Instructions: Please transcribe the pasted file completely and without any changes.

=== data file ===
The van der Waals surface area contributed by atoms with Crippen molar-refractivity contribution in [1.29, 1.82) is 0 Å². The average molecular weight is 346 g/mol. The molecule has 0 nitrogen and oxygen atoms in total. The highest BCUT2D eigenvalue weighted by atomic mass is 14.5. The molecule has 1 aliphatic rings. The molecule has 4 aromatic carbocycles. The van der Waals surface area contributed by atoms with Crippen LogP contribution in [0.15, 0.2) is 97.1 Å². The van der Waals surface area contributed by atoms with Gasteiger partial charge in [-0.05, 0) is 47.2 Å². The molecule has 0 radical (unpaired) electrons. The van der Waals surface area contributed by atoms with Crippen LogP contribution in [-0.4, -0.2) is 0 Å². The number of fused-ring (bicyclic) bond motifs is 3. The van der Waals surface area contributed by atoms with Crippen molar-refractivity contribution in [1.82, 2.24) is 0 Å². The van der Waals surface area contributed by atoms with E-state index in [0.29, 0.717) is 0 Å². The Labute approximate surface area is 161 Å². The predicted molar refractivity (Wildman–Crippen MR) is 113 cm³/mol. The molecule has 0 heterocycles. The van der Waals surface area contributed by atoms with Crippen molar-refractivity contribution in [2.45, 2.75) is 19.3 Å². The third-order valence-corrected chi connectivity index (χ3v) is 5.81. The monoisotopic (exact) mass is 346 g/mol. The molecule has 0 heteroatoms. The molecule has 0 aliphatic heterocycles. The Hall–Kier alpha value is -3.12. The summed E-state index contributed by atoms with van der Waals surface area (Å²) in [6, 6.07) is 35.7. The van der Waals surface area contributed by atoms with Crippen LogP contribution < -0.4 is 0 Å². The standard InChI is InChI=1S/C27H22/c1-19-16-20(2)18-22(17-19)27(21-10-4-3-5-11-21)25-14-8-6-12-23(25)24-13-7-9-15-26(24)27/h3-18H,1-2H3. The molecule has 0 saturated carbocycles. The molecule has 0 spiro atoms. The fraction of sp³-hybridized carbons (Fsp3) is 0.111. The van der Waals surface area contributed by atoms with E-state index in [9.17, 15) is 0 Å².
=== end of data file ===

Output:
The van der Waals surface area contributed by atoms with Crippen molar-refractivity contribution in [1.29, 1.82) is 0 Å². The average molecular weight is 346 g/mol. The molecule has 0 nitrogen and oxygen atoms in total. The highest BCUT2D eigenvalue weighted by atomic mass is 14.5. The molecule has 1 aliphatic rings. The molecule has 4 aromatic carbocycles. The van der Waals surface area contributed by atoms with Crippen LogP contribution in [0.15, 0.2) is 97.1 Å². The van der Waals surface area contributed by atoms with Gasteiger partial charge in [-0.05, 0) is 47.2 Å². The molecule has 0 radical (unpaired) electrons. The van der Waals surface area contributed by atoms with Crippen LogP contribution in [-0.4, -0.2) is 0 Å². The number of fused-ring (bicyclic) bond motifs is 3. The van der Waals surface area contributed by atoms with Crippen molar-refractivity contribution in [1.82, 2.24) is 0 Å². The van der Waals surface area contributed by atoms with E-state index in [0.29, 0.717) is 0 Å². The Labute approximate surface area is 161 Å². The predicted molar refractivity (Wildman–Crippen MR) is 113 cm³/mol. The molecule has 0 heterocycles. The van der Waals surface area contributed by atoms with Crippen molar-refractivity contribution in [2.45, 2.75) is 19.3 Å². The third-order valence-corrected chi connectivity index (χ3v) is 5.81. The monoisotopic (exact) mass is 346 g/mol. The molecule has 0 heteroatoms. The molecule has 0 aliphatic heterocycles. The Hall–Kier alpha value is -3.12. The summed E-state index contributed by atoms with van der Waals surface area (Å²) in [6, 6.07) is 35.7. The van der Waals surface area contributed by atoms with Crippen LogP contribution < -0.4 is 0 Å². The standard InChI is InChI=1S/C27H22/c1-19-16-20(2)18-22(17-19)27(21-10-4-3-5-11-21)25-14-8-6-12-23(25)24-13-7-9-15-26(24)27/h3-18H,1-2H3. The molecule has 0 saturated carbocycles. The molecule has 0 spiro atoms. The fraction of sp³-hybridized carbons (Fsp3) is 0.111. The van der Waals surface area contributed by atoms with E-state index in [9.17, 15) is 0 Å².